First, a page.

Warm- and cool-season grasses were established at recommended and reduced seeding rates with coated and uncoated seeds under two irrigation regimes. Leinauer et al. (p. 179) observed that polymer coating on seeds improved germination of only one (creeping bentgrass) of the turfgrasses tested. However, the seed coating improved establishment in several of the tested grasses at both recommended and reduced seeding rates, indicating that seed coating could compensate for less favorable conditions such as reduced irrigation and seeding rates, or a combination of both.

Cover Technology Affects Warm-season Grass Establishment

There are reports of various effects of seed cover technology on the germination and establishment of warm-season turf. A study was conducted to determine how diverse cover technologies influence the establishment of bermudagrass, buffalograss, centipedegrass, seashore paspalum, and zoysiagrass from seeds. Patton et al. (p. 153) found that establishment was reduced in straw- or polyethylene-covered plots due to decreased light penetration or excessive temperature build-up, respectively. Overall, Deluxe, Futerra products, jute, and Poly Jute allowed for the highest establishment of these warm-season grasses.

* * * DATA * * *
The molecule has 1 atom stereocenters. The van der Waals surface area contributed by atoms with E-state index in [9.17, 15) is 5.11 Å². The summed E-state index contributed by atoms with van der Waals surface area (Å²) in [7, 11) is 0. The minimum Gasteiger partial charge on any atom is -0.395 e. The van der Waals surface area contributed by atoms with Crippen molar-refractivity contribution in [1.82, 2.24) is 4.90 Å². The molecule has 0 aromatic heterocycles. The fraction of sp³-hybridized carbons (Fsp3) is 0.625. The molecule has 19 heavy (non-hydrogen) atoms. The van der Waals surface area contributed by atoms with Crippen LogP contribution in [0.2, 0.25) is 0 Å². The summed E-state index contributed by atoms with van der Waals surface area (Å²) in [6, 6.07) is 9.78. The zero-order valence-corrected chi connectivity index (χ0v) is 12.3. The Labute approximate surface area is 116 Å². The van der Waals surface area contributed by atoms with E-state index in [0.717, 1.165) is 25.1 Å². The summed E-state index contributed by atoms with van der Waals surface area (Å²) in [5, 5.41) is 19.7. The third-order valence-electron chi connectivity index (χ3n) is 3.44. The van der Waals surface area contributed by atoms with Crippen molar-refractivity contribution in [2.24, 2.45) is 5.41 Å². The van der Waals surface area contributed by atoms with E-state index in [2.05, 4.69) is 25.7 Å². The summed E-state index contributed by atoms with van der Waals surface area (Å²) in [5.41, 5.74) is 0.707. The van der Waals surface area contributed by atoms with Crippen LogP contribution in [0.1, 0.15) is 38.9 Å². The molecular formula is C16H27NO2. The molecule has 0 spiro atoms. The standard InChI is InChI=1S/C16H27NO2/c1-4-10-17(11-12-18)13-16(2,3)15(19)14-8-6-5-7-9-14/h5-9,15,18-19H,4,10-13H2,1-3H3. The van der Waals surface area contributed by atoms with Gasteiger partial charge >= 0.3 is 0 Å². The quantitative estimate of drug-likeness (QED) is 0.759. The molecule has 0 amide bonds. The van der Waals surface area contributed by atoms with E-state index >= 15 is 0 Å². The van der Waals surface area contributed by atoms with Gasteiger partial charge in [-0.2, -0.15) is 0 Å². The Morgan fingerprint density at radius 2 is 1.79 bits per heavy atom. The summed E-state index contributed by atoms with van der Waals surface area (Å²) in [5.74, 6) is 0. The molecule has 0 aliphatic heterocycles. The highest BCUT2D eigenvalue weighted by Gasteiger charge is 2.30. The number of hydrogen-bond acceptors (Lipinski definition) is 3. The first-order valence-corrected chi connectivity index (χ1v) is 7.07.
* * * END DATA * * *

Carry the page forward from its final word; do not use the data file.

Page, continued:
Reproductive Bud Thinning in Cactus Pear

Cladode fruit load is a thinning criterion widely used in cactus pear to increase export fruit size. However, this thinning protocol reduces fruit yield in Mexican commercial cactus pear types, and makes it uneconomical for growers. Zegbe and Mena-Covarrubias (p. 202) propose an alternative thinning protocol to enhance export fruit size without depressing the yield of Cristalina and Rojo Liso cactus pear types. Thinning every other bud along the cladode did not reduce fruit yields, and tended to improve marketable fruit in both types.

Hawaiian Consumer Preferences for Potted Orchids